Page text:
The module only draws at most 80mA, so let’s see if we can provide that directly from the radio. We will probably need to convert some AC voltage into a DC voltage. Some radios have a transformer that provides the filament voltage, and these are probably the cleanest way to power the device. We can just convert the 6.3V AC into 5V DC. Another alternative I have used is to connect my power supply in parallel with the filament of a vacuum tube.
The basic idea is to rectify the AC, smooth it and then feed this through a 5V voltage regulator. 8V-12V is ideal for using a bridge rectifier, however 6.3V won’t provide a high enough rectified and smoothed voltage to feed a 5V voltage regulator, so in this case we need to use a voltage doubler as in the circuit below:
Here’s what it looks like. In this case, there was a handy post I can screw it to:
This is what it looks like underneath:
Finally, here is what the module, switch and auto-transformer look like in one of the radios I modded. In this case the switch was already there from a mod that had been made in the dim and distant past:
8 Replies to “Adding Bluetooth to a Vintage Radio”
With regards to hum pick up – you can manage without the transformer, but you need to take measures to deal with the ground loop between the input supply and the audio connection to the radio. Because one end of the filament winding is connected to chassis, the loop is inevitable, and if you do nothing then induced mains hum will produce voltage fairly evenly distributed around the loop. That means there is a hum voltage between the Bluetooth chip ground and the audio input to the radio.
To prevent this, you need to add a small value resistor in the ground loop before the BT module after C4 – say 10ohms or less possibly (the hum is attenuated by the ratio of R to the connection resistance, which is a few mohms). That means all the hum pickup is between the psu input and the BT chip, and then at the output side, the BT chip and the audio connection have no hum voltage present. I have used this with the same module to good effect. As an additional measure, you can put a small value capacitor across the resistor to improve the impedance of the supply to the BT circuits, but I have not found this to be necessary.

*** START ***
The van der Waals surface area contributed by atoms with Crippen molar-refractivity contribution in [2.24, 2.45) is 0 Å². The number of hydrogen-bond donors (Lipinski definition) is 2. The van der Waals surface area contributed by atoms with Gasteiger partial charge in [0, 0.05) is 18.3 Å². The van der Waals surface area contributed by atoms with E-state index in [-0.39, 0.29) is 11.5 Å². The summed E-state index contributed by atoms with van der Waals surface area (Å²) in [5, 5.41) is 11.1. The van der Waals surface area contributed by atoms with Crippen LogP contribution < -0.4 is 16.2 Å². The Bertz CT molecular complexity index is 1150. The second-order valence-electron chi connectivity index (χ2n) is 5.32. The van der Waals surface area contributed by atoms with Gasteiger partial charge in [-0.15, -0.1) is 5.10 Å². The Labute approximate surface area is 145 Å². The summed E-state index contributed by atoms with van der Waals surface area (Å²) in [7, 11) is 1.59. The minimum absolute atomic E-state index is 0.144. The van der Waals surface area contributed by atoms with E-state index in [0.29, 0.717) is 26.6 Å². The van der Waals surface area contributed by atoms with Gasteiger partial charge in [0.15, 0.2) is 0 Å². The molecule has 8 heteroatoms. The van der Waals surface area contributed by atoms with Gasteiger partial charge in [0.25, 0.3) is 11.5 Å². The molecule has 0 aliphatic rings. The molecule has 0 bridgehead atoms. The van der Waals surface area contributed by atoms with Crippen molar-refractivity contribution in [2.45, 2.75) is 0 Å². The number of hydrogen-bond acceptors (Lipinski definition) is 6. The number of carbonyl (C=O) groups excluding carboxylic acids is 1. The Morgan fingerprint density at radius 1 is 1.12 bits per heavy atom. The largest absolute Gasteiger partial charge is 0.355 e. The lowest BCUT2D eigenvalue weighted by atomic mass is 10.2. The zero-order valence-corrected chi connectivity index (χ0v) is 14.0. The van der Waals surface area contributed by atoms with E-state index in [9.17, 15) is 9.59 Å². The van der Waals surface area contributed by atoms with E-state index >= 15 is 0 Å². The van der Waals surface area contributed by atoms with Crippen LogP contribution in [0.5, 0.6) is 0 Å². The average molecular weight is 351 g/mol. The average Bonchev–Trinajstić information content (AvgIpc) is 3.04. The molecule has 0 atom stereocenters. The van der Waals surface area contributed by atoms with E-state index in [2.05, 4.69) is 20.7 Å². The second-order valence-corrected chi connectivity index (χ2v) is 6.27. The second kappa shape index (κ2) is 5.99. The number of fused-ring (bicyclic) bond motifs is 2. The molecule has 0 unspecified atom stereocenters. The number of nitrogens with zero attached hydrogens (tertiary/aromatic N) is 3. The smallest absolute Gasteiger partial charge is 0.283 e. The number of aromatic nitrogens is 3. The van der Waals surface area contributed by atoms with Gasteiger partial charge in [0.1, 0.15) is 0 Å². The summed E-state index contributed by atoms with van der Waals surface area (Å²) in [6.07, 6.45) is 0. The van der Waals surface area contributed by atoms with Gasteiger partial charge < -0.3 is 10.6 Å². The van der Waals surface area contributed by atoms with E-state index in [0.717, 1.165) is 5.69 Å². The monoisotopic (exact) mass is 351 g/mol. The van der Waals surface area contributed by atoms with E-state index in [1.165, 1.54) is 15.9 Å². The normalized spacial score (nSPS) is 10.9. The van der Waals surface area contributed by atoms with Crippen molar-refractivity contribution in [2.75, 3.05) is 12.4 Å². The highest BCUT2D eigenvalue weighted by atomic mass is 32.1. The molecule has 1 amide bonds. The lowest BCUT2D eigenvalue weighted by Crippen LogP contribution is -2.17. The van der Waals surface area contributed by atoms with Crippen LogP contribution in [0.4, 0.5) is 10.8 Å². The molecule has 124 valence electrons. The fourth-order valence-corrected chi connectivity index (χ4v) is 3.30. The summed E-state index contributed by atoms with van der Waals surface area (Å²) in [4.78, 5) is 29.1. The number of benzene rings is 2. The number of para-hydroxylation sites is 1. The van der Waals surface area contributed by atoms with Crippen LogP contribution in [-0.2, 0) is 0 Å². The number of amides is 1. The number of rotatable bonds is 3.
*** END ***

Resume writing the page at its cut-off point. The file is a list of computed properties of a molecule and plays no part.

I have been working on tube radios and have added Bluetooth, FM, and Aux connections. I have to say your article covers it all, really appreciate you posting it.
This article really does covers it all, I just have a question as I am a little confused on the schematic you drew and the actual final picture.
You show the transformer connections in the schematic in one way but then in the final picture seems you followed a different wiring.
In the schematic you showed the mono signal going in at pin #2 but on the final picture it looks like you placed that at pin#3
Why is that?
In this case I just didn’t need the 1:2 step up.
Planning to put a Bluetooth module in a National SW-64 which is a fully metal case, do you think it will block the signal? Does this module support an external antenna? Thanks!
I would have the same concerns. This module doesn’t allow an external antenna. They’re pretty cheap, so you could just power one up inside the case and see what happens.
I have a 1969 Crown SHC-55 all in one music center.
It has FM/AM radio, Garrard 2025 turntable, And cassette deck with right and left microphones record In stereo.
There are no audio auxiliary inputs on the back panel. Just speaker outputs which are the rca type.
I would really like to add Bluetooth capability to my stereo however I don’t know how to.
This stereo has been in my family since we purchased it new back in 1969 so it has a lot of sentimental value. It would be so great if there is a way to modernize it with Bluetooth capability.
Recently I took it to an audio repairman to have it serviced. I asked if Bluetooth can be added. He thought maybe the left and right microphone jacks could act as an aux input however it turned out that they only operate when the cassette deck is recording. Once that didn’t pan out he declined looking into it any further.
I’m willing to pay someone who knows how to do it. I watched a few YouTube videos on the subject. One shows how to tapp into the volume potentiometer and added a switch and Bluetooth module. Unfortunately I don’t have the necessary skills to do it myself.
If anyone knows of a good technician I would really appreciate it.
My advice would be to find a local vintage electronics club. For example, in New England we have https://nevec.groups.io/g/main